The current chair of the Japan's Nuclear Safety Commission is Haruki Madarame, who's been dubbed "Detarame" Haruki in Japan, or "Falsehood, nonsense" Haruki. "Detarame" nicely rhymes with his last name.
He was a professor at Tokyo University before he became the chair of the NSC in April 2010. He gave an interview to a citizens' group back in 2005 on nuclear energy. Far from being "falsehood" or "nonsense", his talk was very frank, and totally made sense.
He quite readily admitted, among other things, that:
He and his fellow nuclear scientists in Japan didn't quite know what they were doing;
There is no such thing as safe nuclear technology;
The nuclear power generation was filthily profitable;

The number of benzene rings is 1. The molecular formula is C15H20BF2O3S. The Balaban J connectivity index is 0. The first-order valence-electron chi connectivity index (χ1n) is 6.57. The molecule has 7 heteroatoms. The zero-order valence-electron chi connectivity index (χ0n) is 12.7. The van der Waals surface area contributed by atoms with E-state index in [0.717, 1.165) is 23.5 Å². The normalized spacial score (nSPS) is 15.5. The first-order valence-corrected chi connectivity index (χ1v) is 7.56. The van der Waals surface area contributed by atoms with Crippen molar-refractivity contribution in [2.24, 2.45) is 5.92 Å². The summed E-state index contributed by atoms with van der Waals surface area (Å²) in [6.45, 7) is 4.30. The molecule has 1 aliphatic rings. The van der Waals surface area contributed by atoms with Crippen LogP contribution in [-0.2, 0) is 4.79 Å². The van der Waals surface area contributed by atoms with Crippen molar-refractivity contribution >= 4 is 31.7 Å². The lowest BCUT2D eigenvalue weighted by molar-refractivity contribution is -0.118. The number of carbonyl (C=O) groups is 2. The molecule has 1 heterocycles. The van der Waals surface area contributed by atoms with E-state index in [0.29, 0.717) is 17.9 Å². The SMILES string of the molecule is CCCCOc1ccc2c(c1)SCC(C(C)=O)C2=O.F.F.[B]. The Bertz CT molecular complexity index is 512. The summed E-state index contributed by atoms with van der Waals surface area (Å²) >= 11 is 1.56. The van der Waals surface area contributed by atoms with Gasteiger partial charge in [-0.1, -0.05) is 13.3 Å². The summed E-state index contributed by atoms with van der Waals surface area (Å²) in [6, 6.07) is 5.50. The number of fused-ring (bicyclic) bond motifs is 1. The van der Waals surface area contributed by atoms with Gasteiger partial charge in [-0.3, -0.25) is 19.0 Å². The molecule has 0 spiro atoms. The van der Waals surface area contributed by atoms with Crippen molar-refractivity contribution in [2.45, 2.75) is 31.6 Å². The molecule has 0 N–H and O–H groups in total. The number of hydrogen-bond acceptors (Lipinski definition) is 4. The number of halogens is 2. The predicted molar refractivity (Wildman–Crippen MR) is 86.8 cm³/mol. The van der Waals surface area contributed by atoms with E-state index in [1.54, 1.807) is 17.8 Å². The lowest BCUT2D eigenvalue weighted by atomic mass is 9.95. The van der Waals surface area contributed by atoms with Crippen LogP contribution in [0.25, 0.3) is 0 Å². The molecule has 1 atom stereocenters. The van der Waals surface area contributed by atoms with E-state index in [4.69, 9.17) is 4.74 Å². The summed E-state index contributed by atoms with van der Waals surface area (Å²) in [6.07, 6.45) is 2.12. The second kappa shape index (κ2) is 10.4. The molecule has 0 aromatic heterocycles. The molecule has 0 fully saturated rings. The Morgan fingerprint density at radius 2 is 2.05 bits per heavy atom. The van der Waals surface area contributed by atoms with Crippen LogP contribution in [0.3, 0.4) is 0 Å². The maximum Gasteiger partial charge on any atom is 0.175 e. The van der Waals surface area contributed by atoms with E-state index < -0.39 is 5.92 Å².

It's all about money - if someone's unwilling to have a nuclear waste dump in his backyard, tell him you'll pay him twice the amount promised before. If he still says no, tell him you'll pay him 5 times as much, or 10 times as much.
Somewhere down the line, someone will say yes, and that's all that matters. And Madarame saw nothing wrong with that. In fact, he didn't see anything wrong with any of his positions, because that was how it was.
Too bad it had to take the Fukushima nuke accident for the average Japanese to realize not only they'd been served with imperfect and dangerous "clean energy" technology but also that a nuclear expert like Madarame at the nation's top research institute knew quite well about the danger and the nature of the nuclear technology and industry and was openly telling people about it. Laughing, as if it was a funny joke.
Quite a contrast to another Tokyo University professor, Tatsuhiko Kodama, who seems to have inspired many people beyond Japan's border.
Madarame also said in the interview, "Trust us." And trust we did.
Here's the 2005 interview video with English subtitle (EX-SKF/Tokyo Brown Tabby):